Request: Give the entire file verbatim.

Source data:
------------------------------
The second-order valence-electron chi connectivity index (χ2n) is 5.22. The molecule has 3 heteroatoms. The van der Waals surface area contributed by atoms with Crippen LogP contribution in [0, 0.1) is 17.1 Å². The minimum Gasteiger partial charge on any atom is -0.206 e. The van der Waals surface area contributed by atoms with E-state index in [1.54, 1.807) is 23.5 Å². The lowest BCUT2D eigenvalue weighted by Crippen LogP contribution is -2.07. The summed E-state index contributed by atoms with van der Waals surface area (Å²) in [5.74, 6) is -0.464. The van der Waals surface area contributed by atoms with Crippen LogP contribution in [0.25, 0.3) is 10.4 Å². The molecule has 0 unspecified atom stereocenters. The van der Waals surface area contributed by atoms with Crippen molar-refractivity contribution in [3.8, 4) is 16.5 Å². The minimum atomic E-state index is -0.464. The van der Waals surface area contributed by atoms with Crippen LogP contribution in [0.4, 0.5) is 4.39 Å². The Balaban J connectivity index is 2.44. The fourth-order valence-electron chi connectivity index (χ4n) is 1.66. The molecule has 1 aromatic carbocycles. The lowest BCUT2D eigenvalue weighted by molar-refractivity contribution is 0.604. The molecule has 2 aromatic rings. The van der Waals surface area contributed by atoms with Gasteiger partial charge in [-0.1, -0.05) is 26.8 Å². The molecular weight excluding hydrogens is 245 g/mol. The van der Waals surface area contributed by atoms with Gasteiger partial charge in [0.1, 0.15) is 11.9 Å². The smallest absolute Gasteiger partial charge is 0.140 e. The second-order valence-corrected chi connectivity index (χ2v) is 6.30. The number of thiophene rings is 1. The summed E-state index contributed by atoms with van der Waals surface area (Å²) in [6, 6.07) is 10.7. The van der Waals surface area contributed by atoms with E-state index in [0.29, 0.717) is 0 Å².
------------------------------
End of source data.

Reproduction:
The second-order valence-electron chi connectivity index (χ2n) is 5.22. The molecule has 3 heteroatoms. The van der Waals surface area contributed by atoms with Crippen LogP contribution in [0, 0.1) is 17.1 Å². The minimum Gasteiger partial charge on any atom is -0.206 e. The van der Waals surface area contributed by atoms with E-state index in [1.54, 1.807) is 23.5 Å². The lowest BCUT2D eigenvalue weighted by Crippen LogP contribution is -2.07. The summed E-state index contributed by atoms with van der Waals surface area (Å²) in [5.74, 6) is -0.464. The van der Waals surface area contributed by atoms with Crippen LogP contribution in [0.25, 0.3) is 10.4 Å². The molecule has 0 unspecified atom stereocenters. The van der Waals surface area contributed by atoms with Crippen molar-refractivity contribution in [3.8, 4) is 16.5 Å². The minimum atomic E-state index is -0.464. The van der Waals surface area contributed by atoms with Crippen LogP contribution in [0.4, 0.5) is 4.39 Å². The Balaban J connectivity index is 2.44. The fourth-order valence-electron chi connectivity index (χ4n) is 1.66. The molecule has 1 aromatic carbocycles. The lowest BCUT2D eigenvalue weighted by molar-refractivity contribution is 0.604. The molecule has 2 aromatic rings. The van der Waals surface area contributed by atoms with Gasteiger partial charge in [-0.1, -0.05) is 26.8 Å². The molecular weight excluding hydrogens is 245 g/mol. The van der Waals surface area contributed by atoms with Gasteiger partial charge in [0.1, 0.15) is 11.9 Å². The smallest absolute Gasteiger partial charge is 0.140 e. The second-order valence-corrected chi connectivity index (χ2v) is 6.30. The number of thiophene rings is 1. The summed E-state index contributed by atoms with van der Waals surface area (Å²) in [6, 6.07) is 10.7. The van der Waals surface area contributed by atoms with E-state index in [0.29, 0.717) is 0 Å².